When setting up systems, small businesses often create limited user accounts for many employees in order to prevent them from installing unauthorized software and to minimize access (and potential damage) to the system's configuration. The catch, however, is that some applications simply won't install (or even run) unless the user is logged in using an administrator account.
There are other unpleasant side effects as well, such as the inability to perform benign tasks like adding a printer or modifying non-critical system settings. The solution to this problem in XP is to give users administrative access to their own machines, in spite of the risk that entails, but either scenario can easily result in lots of support calls.
Fortunately, Vista offers more flexibility with it's significantly revamped user access rules. A new Standard user account replaces the Limited account and allows employees to perform many routine computer tasks for themselves as well as modify many settings related to their own personal profile.
|XP's hobbled Limited account is gone in Vista, replaced by a Standard account that can install software and change personal settings while still maintaining system security.|
In cases where an application requires administrative access, the system can prompt the employee to provide valid credentials rather than simply being rebuffed. This also guards against silent or "drive-by" installations of spyware from Web sites, downloads or packaged software.
Business systems often contain all kinds of proprietary and confidential data and, needless to say, when such a system gets lost or stolen a company can find itself in significant competitive or legal jeopardy.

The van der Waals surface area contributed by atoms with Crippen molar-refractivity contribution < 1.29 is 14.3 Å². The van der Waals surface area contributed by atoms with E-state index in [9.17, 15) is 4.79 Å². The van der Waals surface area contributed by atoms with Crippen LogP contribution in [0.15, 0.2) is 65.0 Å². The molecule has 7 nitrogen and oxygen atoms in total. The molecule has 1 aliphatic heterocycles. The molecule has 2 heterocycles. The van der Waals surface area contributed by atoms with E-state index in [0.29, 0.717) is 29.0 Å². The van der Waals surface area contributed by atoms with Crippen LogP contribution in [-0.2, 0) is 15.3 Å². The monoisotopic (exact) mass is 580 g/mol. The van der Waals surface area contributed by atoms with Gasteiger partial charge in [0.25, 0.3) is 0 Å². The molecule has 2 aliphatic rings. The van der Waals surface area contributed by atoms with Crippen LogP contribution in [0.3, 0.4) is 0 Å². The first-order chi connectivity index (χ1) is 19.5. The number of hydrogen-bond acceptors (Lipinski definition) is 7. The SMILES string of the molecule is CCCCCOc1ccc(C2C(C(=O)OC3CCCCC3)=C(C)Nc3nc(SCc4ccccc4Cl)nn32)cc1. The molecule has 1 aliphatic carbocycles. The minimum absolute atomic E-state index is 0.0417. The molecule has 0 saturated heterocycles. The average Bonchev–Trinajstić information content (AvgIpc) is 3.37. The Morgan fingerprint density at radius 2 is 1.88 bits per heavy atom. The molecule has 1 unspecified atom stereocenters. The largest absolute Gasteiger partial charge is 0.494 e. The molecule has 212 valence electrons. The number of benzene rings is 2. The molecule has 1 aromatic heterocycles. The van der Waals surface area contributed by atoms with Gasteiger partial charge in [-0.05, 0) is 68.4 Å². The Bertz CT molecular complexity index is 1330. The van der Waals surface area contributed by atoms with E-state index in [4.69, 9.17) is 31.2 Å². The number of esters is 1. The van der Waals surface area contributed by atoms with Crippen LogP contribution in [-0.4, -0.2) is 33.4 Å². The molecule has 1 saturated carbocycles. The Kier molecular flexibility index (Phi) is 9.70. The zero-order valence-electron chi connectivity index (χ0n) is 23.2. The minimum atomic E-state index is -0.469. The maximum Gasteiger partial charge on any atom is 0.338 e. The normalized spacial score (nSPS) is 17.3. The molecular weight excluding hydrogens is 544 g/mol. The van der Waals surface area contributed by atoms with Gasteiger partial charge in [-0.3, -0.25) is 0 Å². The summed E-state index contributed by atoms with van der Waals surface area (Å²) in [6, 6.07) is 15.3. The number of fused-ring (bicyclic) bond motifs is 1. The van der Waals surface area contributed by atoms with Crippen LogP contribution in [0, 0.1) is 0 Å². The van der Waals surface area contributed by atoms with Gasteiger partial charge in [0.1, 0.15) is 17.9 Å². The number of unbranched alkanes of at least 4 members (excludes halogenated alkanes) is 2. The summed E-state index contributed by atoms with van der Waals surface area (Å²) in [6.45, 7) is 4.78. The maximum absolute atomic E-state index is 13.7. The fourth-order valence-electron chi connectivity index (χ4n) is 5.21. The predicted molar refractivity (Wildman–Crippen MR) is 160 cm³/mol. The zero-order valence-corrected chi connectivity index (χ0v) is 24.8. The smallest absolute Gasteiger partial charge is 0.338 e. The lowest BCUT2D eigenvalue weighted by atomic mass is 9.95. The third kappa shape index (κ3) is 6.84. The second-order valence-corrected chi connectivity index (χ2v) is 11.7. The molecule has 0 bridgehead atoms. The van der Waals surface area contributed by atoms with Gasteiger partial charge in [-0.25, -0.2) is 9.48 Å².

To help safeguard sensitive data Vista builds on the file-encryption capabilities of XP with it's BitLocker feature, which can automatically encrypt the complete contents of a hard drive rather than just selected files and folders. On systems that include a special chip called a Trusted Platform Module (TPM), BitLocker can encrypt an entire system without even changing the way a user logs into the system.
You don't necessarily need new hardware to take advantage of BitLocker since it can also work with non-TPM systems, but in this case requires a USB flash drive (to store encryption keys and passwords) that must be inserted whenever the system starts.
More Secure Browsing
In addition to the usability improvements discussed earlier, Internet Explorer 7 in Windows Vista also includes a number of security enhancements. A Protected Mode which debuts in Vista's upcoming Beta 2 and will not be available in IE 7 on other Windows versions works in conjunction with Vista's new user account rules to limit a Web site's access to the system, which should prevent malicious sites from hijacking browser settings or copying any files to the system.
Whenever you go to a site, a phishing filter automatically checks it against a database to determine if it may be fraudulently trying to obtain a user's confidential information. Finally, clearing the myriad browser caches has been made less cumbersome, requiring only one click to delete your entire browsing history instead of the three or more required in XP.
Performance and Reliability
Startup Repair Tool